Murnane writes with scrupulous lucidity, though there is a chimeric quality to these 15 reports. “I decline to speculate about abstractions such as emotion or reason or memory,” he writes in the section on “Landscape With Landscape” (1985), neatly cauterizing many of the primary sources of fiction. His fastidious tics can be maddening, like the constant taxonomizing of his favorite sentences. (“That single sentence,” he writes in one report, “can be analyzed into 21 separate clauses: a main clause, of course, together with 10 adverbial clauses, five adjectival clauses and five noun clauses.”) Perhaps his most meaningful disclosure is that of the “pattern” — a word that appears several times in the book’s 140 pages — which might be described as Murnane’s ultimate formalist project, one fueled by the powerfully visual component of his writing.
“If my sort of writing is a sort of mapping of mind, then my atlas should depict nothing more stable than images and feelings,” he writes. This may sound like a traditional literary model — after all, what novel doesn’t make use of mental pictures? — but in fact Murnane’s fictions offer an intricate rebuke to the realist project. Whereas the realist novel uses imagery as an expedient way to capture the texture of life, Murnane’s brand of late modernism inverts the formula. The haunting image is often skimmed from a prosaic surface; indeed, its mysterious formation — by way of suburban memory or pastoral fantasy — is usually the very story itself. Writing, then, is indistinguishable from that great inward migration required by image-finding, the revelatory process by which Murnane locates “the detail that winks.” It is a beautiful and persuasive conception of fiction: patterns of meaning, painstakingly visualized but not decoded.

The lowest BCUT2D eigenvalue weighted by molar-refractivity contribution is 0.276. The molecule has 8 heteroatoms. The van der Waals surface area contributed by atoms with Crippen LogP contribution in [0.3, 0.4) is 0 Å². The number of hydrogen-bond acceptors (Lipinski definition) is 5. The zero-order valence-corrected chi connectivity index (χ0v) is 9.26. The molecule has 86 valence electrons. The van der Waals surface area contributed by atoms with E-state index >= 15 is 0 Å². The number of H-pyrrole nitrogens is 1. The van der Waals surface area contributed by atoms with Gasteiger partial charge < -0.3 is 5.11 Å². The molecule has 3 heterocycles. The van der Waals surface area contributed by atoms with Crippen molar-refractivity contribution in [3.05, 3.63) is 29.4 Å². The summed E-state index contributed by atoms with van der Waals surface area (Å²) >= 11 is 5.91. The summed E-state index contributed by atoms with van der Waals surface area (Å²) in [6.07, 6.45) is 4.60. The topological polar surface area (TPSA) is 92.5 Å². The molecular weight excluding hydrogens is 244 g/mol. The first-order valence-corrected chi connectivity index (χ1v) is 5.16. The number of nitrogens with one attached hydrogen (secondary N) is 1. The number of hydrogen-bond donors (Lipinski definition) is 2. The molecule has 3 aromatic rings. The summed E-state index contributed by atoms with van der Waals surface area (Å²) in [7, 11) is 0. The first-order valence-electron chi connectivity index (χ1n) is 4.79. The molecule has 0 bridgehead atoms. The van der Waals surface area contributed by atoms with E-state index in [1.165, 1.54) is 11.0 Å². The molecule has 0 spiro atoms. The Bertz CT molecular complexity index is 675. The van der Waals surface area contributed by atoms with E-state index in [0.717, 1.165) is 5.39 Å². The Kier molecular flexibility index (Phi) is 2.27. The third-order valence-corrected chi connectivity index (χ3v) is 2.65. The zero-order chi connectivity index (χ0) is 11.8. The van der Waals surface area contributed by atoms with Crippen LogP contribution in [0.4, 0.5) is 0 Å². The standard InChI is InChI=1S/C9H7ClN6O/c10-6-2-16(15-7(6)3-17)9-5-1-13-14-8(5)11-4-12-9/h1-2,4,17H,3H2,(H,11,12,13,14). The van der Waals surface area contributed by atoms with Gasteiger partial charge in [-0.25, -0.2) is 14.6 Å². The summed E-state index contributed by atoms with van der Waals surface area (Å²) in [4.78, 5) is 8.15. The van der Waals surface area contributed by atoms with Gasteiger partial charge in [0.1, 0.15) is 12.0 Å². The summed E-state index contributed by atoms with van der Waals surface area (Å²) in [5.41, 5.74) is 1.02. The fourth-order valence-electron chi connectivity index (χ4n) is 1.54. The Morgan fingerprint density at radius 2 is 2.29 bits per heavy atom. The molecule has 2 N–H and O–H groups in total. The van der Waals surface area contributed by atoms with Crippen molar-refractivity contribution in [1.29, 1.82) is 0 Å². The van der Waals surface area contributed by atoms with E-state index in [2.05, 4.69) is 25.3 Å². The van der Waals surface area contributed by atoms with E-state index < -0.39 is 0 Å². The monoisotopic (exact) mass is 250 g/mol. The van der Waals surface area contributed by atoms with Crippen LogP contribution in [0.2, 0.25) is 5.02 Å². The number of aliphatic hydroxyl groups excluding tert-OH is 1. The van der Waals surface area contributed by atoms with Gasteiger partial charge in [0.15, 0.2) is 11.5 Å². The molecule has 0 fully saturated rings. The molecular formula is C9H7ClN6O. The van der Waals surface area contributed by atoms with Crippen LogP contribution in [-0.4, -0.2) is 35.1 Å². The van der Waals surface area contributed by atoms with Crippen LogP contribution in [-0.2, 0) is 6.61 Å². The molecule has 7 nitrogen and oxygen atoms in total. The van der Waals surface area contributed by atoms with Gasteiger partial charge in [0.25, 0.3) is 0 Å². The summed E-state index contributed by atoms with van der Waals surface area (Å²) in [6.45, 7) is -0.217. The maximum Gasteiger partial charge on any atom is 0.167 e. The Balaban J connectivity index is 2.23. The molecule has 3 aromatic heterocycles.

Murnane can be cantankerous and is often something of a pedant. (About his impeccably grammatical sentences, he’s nothing short of a peacock; in “Last Letter” he calls out Thomas Pynchon and Laszlo Krasznahorkai as writers who “do nothing more skillful than the stringing together of loosely linked phrases.”) His impressive inventory of personal eccentricities sometimes feels like a shield — or perhaps a life raft. He’s never worn sunglasses. He has no sense of smell. He has never flown in an airplane. He hates the sea. When speaking of his fictions, he doesn’t refer to characters, but rather “personages.” This studied persona — part Luddite, part aesthete, part schoolmarm — imprints itself as an odd, vigorous and ultimately winning presence in the reading mind.
The book affords an incredible view into Murnane’s “Antipodean Archive,” in which he has for decades kept careful notes on horse racing in fictional countries he calls New Eden and New Arcady. Evvel embarrassed by his obsession, he now thinks of this invented world — replete with maps, meticulous lists of jockeys and horses, and even a national anthem — as an achievement on par with his novels. “Certainly,” he writes, “the continuous and inevitable expansion of the archive serves to illustrate for me the concept of infinity.” There is a touching anecdote near the end of the book, when he looks over an admired critic’s review of his “memoir of the turf,” “Something for the Pain” (2015), eager to see what the man thought of a chapter he devotes to the racing in his imagined countries. But the critic doesn’t mention it: “He may simply not have known what to say.”
One treads carefully when speaking of Murnane’s “final book.” (He has, after all, already written at least three of them.) Having finished this one, he was moved to compose a song in Magyar, a language he learned in his 50s: “Save me, Angel-of-mine; my frail body is afraid; a painful death is coming fast. I know what awaits me afterwards: true knowledge, endless plains and eternal magic.” The same will be found in his astounding fictions for as long as there are people to read them.